PE HUB Wire Highlights, 8.26.19


Photo of Luisa Beltran, PE HUB Senior Editor, courtesy of Buyouts Insider.

Seven problems with carried interest allocation; Coller, HarbourVest lead $1 bln-plus Insight Venture revamp; CalPERS board sends draft code of conduct back for overhaul

I’m back. How is everyone doing? What did I miss?

I spent part of last week at the U.S. Open 2019 qualifying rounds. Admission is free. Now many of you are familiar with my coverage of Rafael Nadal. (Yes, I’m a fangirl but he really works at his game.) I arrived Tuesday, Aug. 20 at around noon to find a crowd at the practice courts. Rafa, wearing grey shorts and a matching muscle shirt, was already there. It was around 95 degrees, with nearly 80 percent humidity, and the heat was hard to endure as I stood in the sun. The players, including Rafa, were drenched.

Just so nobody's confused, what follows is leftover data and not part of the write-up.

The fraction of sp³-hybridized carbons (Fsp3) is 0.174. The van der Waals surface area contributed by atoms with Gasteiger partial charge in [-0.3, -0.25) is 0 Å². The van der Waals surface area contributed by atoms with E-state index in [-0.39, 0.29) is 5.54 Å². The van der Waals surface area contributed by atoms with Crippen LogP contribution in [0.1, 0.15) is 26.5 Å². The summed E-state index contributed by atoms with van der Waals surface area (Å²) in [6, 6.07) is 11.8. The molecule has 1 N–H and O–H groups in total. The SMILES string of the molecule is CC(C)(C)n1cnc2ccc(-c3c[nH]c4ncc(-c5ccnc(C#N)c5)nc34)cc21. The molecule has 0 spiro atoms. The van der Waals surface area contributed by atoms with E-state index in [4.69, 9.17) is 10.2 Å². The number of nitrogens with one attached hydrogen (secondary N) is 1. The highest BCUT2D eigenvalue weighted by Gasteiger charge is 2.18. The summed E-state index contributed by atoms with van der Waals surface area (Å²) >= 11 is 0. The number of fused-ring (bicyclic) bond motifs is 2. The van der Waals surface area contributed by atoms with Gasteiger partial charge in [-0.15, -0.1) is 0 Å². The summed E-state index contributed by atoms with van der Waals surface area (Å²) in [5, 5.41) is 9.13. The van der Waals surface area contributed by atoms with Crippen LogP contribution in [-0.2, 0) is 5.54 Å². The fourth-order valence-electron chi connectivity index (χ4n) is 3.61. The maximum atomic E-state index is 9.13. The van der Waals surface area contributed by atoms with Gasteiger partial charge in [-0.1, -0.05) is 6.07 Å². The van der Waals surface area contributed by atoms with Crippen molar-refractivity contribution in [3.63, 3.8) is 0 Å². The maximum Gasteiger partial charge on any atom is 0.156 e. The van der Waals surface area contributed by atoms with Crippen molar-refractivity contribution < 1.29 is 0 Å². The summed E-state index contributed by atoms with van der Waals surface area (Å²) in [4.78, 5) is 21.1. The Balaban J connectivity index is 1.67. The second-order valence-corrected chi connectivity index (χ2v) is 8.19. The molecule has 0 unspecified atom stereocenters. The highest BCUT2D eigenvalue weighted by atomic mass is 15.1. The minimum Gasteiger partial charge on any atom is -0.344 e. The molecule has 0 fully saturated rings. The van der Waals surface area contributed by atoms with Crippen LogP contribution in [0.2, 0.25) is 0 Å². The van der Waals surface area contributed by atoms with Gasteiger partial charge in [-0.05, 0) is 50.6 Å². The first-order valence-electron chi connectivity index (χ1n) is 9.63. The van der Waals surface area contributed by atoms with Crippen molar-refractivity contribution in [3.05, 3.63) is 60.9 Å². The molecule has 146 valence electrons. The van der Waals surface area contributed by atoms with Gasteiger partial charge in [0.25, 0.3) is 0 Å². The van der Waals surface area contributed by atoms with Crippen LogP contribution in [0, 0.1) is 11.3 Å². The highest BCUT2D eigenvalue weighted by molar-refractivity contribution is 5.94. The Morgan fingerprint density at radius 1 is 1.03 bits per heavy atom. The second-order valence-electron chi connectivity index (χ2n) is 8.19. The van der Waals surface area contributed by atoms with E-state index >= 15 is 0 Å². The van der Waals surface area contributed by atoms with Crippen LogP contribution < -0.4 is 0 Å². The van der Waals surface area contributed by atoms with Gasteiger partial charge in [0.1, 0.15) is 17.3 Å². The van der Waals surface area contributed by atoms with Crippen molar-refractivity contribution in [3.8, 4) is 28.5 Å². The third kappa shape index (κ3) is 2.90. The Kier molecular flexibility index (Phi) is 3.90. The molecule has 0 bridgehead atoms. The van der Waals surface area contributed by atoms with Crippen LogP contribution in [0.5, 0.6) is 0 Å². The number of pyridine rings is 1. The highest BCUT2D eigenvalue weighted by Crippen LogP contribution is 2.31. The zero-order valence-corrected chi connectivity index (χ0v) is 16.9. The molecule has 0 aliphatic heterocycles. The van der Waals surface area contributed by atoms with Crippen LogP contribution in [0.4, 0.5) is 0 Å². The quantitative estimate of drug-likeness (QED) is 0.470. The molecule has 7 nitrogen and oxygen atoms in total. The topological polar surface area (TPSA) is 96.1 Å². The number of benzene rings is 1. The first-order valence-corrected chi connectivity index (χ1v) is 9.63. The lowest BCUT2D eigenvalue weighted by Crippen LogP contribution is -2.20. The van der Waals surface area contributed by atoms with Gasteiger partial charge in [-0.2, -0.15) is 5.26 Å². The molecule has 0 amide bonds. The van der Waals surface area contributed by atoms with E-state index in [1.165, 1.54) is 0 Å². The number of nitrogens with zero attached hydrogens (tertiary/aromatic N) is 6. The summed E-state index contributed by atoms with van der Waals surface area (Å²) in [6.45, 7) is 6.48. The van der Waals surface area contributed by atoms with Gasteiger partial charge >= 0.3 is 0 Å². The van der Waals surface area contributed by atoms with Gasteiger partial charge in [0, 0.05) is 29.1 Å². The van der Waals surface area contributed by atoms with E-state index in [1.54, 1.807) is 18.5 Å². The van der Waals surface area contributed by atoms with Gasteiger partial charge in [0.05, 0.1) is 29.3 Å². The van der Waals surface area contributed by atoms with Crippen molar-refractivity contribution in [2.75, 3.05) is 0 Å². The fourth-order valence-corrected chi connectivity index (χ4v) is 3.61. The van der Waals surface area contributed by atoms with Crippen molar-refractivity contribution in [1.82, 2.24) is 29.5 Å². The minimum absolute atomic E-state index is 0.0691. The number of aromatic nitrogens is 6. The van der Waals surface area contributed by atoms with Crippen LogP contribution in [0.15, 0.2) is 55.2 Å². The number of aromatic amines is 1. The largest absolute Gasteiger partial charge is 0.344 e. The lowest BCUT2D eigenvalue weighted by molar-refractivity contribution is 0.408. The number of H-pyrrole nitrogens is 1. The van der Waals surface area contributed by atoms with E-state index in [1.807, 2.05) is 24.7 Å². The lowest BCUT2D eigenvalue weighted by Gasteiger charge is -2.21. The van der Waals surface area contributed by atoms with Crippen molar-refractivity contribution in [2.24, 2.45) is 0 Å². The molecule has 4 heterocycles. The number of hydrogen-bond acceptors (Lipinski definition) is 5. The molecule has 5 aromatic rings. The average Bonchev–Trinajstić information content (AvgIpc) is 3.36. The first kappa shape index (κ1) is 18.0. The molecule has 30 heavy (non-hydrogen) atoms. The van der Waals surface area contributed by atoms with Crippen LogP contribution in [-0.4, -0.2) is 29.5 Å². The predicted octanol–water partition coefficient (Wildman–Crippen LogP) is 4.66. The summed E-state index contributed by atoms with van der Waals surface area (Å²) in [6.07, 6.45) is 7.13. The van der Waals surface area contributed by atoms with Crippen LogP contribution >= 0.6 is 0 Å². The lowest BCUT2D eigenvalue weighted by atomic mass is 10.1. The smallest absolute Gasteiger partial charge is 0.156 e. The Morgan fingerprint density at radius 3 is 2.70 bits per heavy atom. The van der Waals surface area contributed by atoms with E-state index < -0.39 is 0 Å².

I walked over to Arthur Ashe stadium where I discovered Novak Djokovic hitting with someone. The session ended at around 1 pm when a player, carrying his gear, walked onto the court. “Vamos Rafa!” people shouted. The changeover was very casual. For the next hour, Rafa practiced shots with someone named Carlos. He exited at around 2 pm but that wasn’t the end. At 4 p.m., Rafa was back on the outside practice courts. (Yes, he was wearing the same outfit.)

What are you doing on your summer vacation, hubsters? Is your PE game as strong as Rafa’s court coverage?

Everyone wants carried interest but not everyone should get it. Simon Havers, of executive search firm Odgers Berndtson, has written a column for PEI on the problems with allocating carry. Carried interest can become less of an exercise in rationality and more a social process or even a “bun fight,” Havers said. I’ve never heard of this term, but it sounds interesting.

Analysts and associates shouldn’t get carry, Havers said, while operating partners in many firms “are treated as second-class citizens.” See his column here.

David Koch, the billionaire industrialist who was part of Koch Industries, has passed away at the age of 79. Read our brief here.

Dean Takahashi, second in command at Yale’s $29.4 billion endowment, is stepping down, Bloomberg reported.

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